The rise in oil prices could be just getting started, posing opportunities for investors—as well as challenges for consumers and hopes for US economic growth.
Consensus estimates are for oil pricesto rise to the $100-a- barrel range for 2010, a base case that would reflect a steady pace of economic growth. In an optimistic scenario, gains of that nature merely would reflect growth in the US economy and would not pose an obstacle to what is expected to be a more sustained pace of recovery.
But anything beyond that, such as the estimate from Bank of America Merrill Lynch on Monday for $120 a barrel in 2011, could spell danger.
"At current levels, a gradual increase of $10 a barrel over the next couple of years is no big deal for the global economy," said Zach Pandl, economist at Nomura Securities in New York. "But a repeat of anything like we had in 2008, or even a rise of a fraction of that size, could put a dent in the recovery."
Oil hit its historic high of $147 a barrel in mid-July 2008. That was as the worst of the credit crisis was spreading, stocks were tanking, the dollar was dropping and speculators were looking for someplace to get return on their money. But by December of that year, oil had tanked below $40 a barrel as the global economy could no longer support surging oil prices.
Since then, crude has found some sense of equilibrium, wading now in the $80-$90 range but after a healthy 13 percent gain for the year. The global growth story, along with weakness in the US dollar, is likely to put more upward pressure on oil prices ahead, driving a variety of opportunities for investors to capitalize.
"We have been bullish on energy stocks, and an improving trend for crude oil prices may provide further support for higher prices in the stocks," BofA technical research analyst MaryAnn Bartels wrote in a research note for clients. "The technicals for crude oil are bullish and we can project a measured move to $118-120. We continue to recommend exposure to the energy sector across all groups."
The opinion is widely shared across the industry, as strategists ratchet up their forecasts across a variety of asset classesand in particular oil and stocks.
Goldman Sachs has targeted an average price of $100 a barrel and a high of $105, about where Nomura is as well. Goldman is overweight the sector and has buy ratings on stocks such as Schlumberger and Occidental Pete in exploration, and notes hedge fund movements into integrated companies such as Chevron and Murphy Oil .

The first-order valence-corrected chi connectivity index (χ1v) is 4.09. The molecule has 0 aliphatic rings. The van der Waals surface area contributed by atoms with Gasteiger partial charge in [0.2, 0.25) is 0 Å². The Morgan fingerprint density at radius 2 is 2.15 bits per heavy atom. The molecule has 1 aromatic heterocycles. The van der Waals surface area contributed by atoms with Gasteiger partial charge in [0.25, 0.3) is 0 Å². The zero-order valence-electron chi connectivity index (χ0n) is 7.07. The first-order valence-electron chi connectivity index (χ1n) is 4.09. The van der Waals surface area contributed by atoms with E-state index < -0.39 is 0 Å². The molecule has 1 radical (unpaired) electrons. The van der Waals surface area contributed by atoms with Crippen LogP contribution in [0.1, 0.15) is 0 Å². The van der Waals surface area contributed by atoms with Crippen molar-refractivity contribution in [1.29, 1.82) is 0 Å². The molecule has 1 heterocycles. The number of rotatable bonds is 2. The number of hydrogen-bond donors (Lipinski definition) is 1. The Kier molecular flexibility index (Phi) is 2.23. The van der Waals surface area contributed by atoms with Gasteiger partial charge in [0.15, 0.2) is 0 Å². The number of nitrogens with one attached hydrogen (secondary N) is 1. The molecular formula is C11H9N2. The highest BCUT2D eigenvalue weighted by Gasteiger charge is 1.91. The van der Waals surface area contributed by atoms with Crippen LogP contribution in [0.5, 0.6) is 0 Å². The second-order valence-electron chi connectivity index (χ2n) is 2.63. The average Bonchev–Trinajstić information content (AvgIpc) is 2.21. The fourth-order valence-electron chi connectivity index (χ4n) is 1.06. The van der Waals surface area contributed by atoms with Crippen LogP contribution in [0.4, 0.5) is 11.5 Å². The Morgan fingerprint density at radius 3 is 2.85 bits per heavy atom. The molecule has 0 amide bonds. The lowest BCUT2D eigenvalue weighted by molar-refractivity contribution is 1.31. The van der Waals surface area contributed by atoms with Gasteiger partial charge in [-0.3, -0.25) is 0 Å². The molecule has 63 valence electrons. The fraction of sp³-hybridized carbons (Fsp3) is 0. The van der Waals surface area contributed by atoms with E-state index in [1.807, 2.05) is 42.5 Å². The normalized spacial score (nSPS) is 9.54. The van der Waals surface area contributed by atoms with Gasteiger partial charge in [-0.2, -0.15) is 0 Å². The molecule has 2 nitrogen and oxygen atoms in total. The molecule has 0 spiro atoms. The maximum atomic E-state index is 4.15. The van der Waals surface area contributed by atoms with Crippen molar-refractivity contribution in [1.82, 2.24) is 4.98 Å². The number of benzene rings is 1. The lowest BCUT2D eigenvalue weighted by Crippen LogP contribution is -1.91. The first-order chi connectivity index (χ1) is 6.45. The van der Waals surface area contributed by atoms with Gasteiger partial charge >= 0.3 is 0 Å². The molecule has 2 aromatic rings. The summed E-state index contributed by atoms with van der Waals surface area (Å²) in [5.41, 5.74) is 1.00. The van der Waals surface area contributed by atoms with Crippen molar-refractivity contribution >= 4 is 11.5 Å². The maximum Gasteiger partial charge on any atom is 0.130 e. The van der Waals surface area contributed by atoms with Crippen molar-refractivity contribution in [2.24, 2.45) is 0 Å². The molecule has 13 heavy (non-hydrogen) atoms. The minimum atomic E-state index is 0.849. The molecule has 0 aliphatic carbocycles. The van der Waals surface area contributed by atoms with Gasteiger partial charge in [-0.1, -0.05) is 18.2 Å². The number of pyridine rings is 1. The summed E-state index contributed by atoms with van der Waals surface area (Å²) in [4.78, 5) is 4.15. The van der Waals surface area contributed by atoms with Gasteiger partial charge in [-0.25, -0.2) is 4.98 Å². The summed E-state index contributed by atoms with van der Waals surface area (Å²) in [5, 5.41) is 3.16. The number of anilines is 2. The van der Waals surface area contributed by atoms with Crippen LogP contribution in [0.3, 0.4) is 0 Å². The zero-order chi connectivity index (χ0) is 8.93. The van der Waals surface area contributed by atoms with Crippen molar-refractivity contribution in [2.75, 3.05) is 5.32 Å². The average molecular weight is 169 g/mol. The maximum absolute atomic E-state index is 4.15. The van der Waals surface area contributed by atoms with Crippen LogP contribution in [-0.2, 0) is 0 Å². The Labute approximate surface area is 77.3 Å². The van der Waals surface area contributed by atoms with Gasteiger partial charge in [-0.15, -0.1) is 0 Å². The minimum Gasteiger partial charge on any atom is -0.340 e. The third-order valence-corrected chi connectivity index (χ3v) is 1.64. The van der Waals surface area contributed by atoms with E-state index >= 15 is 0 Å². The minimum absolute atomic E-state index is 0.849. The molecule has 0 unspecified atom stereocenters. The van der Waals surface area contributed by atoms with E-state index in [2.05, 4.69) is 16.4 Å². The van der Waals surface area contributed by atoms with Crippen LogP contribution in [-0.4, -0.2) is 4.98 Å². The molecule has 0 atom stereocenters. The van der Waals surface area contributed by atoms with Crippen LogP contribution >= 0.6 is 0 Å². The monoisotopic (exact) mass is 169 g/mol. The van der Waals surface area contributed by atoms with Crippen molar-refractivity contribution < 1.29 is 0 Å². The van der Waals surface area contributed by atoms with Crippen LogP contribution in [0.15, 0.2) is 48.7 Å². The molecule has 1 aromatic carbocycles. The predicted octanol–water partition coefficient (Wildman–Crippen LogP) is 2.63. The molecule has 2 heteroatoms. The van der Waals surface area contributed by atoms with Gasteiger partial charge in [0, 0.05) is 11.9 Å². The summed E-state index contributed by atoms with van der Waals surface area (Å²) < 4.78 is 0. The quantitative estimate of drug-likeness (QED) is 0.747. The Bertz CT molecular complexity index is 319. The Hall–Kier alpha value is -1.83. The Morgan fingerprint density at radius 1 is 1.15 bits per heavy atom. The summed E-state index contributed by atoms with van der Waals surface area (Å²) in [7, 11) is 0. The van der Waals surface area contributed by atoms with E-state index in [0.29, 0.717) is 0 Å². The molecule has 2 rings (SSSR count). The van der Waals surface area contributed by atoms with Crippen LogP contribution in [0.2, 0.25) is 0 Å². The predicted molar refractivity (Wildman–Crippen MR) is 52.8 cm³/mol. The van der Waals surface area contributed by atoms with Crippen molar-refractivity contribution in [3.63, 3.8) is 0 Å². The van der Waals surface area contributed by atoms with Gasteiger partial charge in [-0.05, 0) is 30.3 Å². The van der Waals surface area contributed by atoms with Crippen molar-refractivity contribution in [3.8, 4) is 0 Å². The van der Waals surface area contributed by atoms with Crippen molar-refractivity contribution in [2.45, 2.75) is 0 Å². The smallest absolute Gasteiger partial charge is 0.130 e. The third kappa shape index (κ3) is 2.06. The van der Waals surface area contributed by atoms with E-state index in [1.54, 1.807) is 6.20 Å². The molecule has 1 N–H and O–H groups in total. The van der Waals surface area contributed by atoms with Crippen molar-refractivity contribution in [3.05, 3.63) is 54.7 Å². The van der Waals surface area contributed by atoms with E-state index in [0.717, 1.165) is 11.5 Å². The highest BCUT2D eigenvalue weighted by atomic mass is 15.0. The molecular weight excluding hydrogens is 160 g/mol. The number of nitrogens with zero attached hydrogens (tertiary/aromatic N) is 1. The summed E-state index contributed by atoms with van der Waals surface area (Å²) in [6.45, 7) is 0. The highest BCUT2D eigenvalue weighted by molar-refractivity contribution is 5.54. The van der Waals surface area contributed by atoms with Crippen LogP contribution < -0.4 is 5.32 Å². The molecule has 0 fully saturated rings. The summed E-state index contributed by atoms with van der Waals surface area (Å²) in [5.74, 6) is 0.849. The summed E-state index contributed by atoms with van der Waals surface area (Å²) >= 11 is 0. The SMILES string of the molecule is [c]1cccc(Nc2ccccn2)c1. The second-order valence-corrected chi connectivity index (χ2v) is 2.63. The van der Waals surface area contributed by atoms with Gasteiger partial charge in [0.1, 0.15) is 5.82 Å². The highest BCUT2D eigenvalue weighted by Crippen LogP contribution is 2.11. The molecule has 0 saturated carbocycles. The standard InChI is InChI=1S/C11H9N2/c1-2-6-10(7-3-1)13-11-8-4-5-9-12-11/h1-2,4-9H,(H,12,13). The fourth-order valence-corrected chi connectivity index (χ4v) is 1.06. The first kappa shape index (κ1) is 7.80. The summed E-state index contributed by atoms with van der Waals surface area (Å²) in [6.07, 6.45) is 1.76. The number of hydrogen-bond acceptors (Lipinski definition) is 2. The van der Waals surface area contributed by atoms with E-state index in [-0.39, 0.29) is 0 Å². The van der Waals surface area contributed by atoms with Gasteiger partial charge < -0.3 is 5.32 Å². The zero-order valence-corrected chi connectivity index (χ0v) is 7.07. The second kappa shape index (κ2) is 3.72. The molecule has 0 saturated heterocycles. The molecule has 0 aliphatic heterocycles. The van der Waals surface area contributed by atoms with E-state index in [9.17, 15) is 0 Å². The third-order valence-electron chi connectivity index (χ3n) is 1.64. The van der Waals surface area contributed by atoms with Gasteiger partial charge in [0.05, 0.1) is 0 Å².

JPMorgan has pegged oil as the asset class with the highest returns in 2010, with "high conviction" ratings on oil services and equipment as well as integrated oil and gas. It has recently increased its rating on the sector to "overweight."
"Long term, energy is a secular story of favorable supply/demand dynamics: production is increasingly expensive...while demand tracks overall global economic growth, which means demand rises long term," JPMorgan chief equity strategist Thomas J. Lee wrote in his 2011 outlook. "In the short term, we see strong fundamental trends and a positive outlook driving outperformance of the sector..."
In addition to global growth, geopolitical tensionsalso are expected to play a part in oil's rise. Barclays Capital predicts "a greater degree of geopolitical risk over the next 12 months than for some time."
"Nigeria is the most immediate physical supply disruption risk because of its April 2011 elections," the firm wrote in a forecast. "Iraq (due to the withdrawal of US troops and failure to get a political settlement) and Iran (where further conflict is likely regarding nuclear issues) present less immediate, but potentially very significant, risks to oil supply over the next 12 months."
Still, despite all those expectations of rising prices, the threat to consumers right now is seen as only moderate.
Peter Cardillo, chief economist at Avalon Partners in New York, predicts an average oil price of $95 for 2011 with a possible spike above $100. With average prices now for regular unleaded gas at $2.98 a gallon nationwide, that type of increase in oil could drive prices to $3.70 a gallon, he said.
But he also does not see that level as an impediment to economic recovery, predicated on growth continuing and the recent agreement in Washington over extending the current marginal tax rates.
"If we were to get to $140 or $150, then that you could consider a tax burden for the consumer," Cardillo said. "But I don't think it will spike up there. On average it will be less than $100. I don't think that's going to have an impact on economic activity."